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Iran plans higher pay for riskier oil fields with new contracts
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File - An aerial view shows the third gas refinery of South Pars gas field in Assalouyeh, Iran on the northern coast of the Persian Gulf, Jan. 27, 2011. (AP Photo/Vahid Salemi)
File - An aerial view shows the third gas refinery of South Pars gas field in Assalouyeh, Iran on the northern coast of the Persian Gulf, Jan. 27, 2011. (AP Photo/Vahid Salemi)
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DUBAI: Iran will offer foreign partners incentives to find and pump more crude and natural gas and will pay some fees in barrels as it seeks to boost income once international sanctions are lifted.

New contracts that the country is developing will offer higher fees for riskier exploration and production projects, Oil Ministry officials said at a conference in Tehran Sunday. Local and international executives are attending the two-day meeting that started Saturday to discuss rules that would govern oil and gas production if Western curbs on Iranian energy exports are removed. The committee revising Iran’s contract model presented new terms called the “ Iran Petroleum Contract.”

“We’ve analyzed all the contracts in the market right now, all available, beneficial models, and this is what we’ve come up with,” Mehdi Hosseini, a government energy adviser who leads the ministry committee, said at the conference. “This is a good model, with flexibility.”

Iran, a member of the Organization of Petroleum Exporting Countries, is discussing limits to its nuclear program in exchange for lifting Western sanctions on its financial and energy industries. It agreed with six world powers on Feb. 20 to start talks next month that may achieve a long-term nuclear accord before a six-month interim deal expires. The U.S. and its allies believe Iran may be seeking to develop atomic-weapons technology, a claim that Iran denies.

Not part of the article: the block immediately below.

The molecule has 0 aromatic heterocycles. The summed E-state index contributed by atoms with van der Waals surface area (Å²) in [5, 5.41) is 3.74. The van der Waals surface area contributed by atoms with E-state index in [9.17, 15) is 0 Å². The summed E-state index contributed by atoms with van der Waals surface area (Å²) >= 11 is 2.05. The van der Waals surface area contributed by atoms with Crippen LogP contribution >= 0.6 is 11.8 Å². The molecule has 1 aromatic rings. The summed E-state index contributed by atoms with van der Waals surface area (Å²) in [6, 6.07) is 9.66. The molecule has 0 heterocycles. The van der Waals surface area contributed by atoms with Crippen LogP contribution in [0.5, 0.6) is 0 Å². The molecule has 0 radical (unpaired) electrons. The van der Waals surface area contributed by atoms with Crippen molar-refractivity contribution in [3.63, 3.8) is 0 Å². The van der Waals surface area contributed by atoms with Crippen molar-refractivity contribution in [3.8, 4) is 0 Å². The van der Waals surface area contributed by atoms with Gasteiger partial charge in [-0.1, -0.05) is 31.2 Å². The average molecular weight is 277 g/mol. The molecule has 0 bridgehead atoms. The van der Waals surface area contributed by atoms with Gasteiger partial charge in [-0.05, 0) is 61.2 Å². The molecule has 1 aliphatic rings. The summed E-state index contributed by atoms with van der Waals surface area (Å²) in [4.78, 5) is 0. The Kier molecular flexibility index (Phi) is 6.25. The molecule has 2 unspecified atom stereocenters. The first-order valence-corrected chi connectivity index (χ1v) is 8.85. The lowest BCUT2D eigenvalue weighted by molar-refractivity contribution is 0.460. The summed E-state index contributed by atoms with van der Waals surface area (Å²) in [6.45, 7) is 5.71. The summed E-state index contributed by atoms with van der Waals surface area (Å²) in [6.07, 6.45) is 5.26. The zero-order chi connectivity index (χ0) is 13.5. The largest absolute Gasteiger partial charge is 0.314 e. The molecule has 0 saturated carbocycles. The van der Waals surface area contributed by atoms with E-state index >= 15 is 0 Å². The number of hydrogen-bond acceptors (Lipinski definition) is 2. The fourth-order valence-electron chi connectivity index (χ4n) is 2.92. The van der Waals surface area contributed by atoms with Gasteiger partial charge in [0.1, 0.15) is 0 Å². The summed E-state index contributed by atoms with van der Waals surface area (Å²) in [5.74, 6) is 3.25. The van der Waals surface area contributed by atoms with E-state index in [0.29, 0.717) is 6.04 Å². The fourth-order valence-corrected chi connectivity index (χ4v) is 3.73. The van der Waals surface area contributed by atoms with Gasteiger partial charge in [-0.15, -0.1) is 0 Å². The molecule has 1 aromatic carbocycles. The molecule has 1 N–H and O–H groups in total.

Under the proposed terms, state-run National Iranian Oil Co. will form joint ventures for crude and gas production with international companies to manage projects, provide financing and maximize hydrocarbon recovery, Hosseini said. Partners conducting exploration projects will be paid for their work with a share of the output, according to presentations at the conference.

“Ownership of the reservoirs belongs to the people, so ownership is never possible to be transferred,” Hosseini said. “The ownership of the produced oil can be negotiated,” he said, adding that the government wanted to offer contracts that would help develop long-term relationships with partners.

International firms will act as the sole operator at oil and gas exploration blocks and will be responsible for the risks of those projects. NIOC, as the state firm is known, may be a technical partner in the developments.

Fees paid to international firms will be ties to oil’s price and determined on a sliding scale, with riskier developments paying more, Hosseini said. Iran is giving priority to investment in common fields shared with neighboring states such as Iraq and Qatar, and work on those deposits will be remunerated at the higher rate. The contracts will include incentives for extending the life of fields and the recovery rate for oil and gas.

Future partners will be able to recover all development costs linked to exploration and the start of production. They will be offered exploration rights in nearby areas if they find no oil or gas in a block where they’ve been working.

Iran is seeking to gain technical expertise by joining foreign companies in the projects and will require training for local nationals to boost local capabilities in the industry.

 
A version of this article appeared in the print edition of The Daily Star on February 24, 2014, on page 5.
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Story Summary
Iran will offer foreign partners incentives to find and pump more crude and natural gas and will pay some fees in barrels as it seeks to boost income once international sanctions are lifted.

The committee revising Iran's contract model presented new terms called the "Iran Petroleum Contract".

The U.S. and its allies believe Iran may be seeking to develop atomic-weapons technology, a claim that Iran denies.

The contracts will include incentives for extending the life of fields and the recovery rate for oil and gas.
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